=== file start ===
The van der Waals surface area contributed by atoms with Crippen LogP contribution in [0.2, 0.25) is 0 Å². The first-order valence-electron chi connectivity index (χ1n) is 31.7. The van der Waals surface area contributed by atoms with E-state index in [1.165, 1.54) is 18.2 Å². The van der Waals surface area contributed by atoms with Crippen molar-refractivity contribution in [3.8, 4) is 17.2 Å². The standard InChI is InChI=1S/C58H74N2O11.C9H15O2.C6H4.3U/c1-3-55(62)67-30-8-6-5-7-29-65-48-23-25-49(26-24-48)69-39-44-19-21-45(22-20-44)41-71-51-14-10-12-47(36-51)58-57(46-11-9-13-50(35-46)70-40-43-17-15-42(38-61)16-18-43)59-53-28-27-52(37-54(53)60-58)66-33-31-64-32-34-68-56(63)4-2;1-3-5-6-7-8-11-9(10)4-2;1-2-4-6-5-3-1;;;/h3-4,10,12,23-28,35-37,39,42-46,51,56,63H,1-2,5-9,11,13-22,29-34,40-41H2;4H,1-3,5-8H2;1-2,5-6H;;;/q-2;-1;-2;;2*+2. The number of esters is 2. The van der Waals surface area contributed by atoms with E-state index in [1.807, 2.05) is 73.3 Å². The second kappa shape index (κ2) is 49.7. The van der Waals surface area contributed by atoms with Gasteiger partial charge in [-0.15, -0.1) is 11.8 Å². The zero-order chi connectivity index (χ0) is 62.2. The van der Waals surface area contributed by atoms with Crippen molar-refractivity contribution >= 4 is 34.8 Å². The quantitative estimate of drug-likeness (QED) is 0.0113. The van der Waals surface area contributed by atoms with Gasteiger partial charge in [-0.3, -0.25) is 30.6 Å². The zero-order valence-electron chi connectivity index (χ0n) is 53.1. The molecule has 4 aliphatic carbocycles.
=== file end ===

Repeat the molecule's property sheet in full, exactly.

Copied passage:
The van der Waals surface area contributed by atoms with Crippen LogP contribution in [0.2, 0.25) is 0 Å². The first-order valence-electron chi connectivity index (χ1n) is 31.7. The van der Waals surface area contributed by atoms with E-state index in [1.165, 1.54) is 18.2 Å². The van der Waals surface area contributed by atoms with Crippen molar-refractivity contribution in [3.8, 4) is 17.2 Å². The standard InChI is InChI=1S/C58H74N2O11.C9H15O2.C6H4.3U/c1-3-55(62)67-30-8-6-5-7-29-65-48-23-25-49(26-24-48)69-39-44-19-21-45(22-20-44)41-71-51-14-10-12-47(36-51)58-57(46-11-9-13-50(35-46)70-40-43-17-15-42(38-61)16-18-43)59-53-28-27-52(37-54(53)60-58)66-33-31-64-32-34-68-56(63)4-2;1-3-5-6-7-8-11-9(10)4-2;1-2-4-6-5-3-1;;;/h3-4,10,12,23-28,35-37,39,42-46,51,56,63H,1-2,5-9,11,13-22,29-34,40-41H2;4H,1-3,5-8H2;1-2,5-6H;;;/q-2;-1;-2;;2*+2. The number of esters is 2. The van der Waals surface area contributed by atoms with E-state index in [1.807, 2.05) is 73.3 Å². The second kappa shape index (κ2) is 49.7. The van der Waals surface area contributed by atoms with Gasteiger partial charge in [-0.15, -0.1) is 11.8 Å². The zero-order chi connectivity index (χ0) is 62.2. The van der Waals surface area contributed by atoms with Crippen molar-refractivity contribution >= 4 is 34.8 Å². The quantitative estimate of drug-likeness (QED) is 0.0113. The van der Waals surface area contributed by atoms with Gasteiger partial charge in [-0.3, -0.25) is 30.6 Å². The zero-order valence-electron chi connectivity index (χ0n) is 53.1. The molecule has 4 aliphatic carbocycles.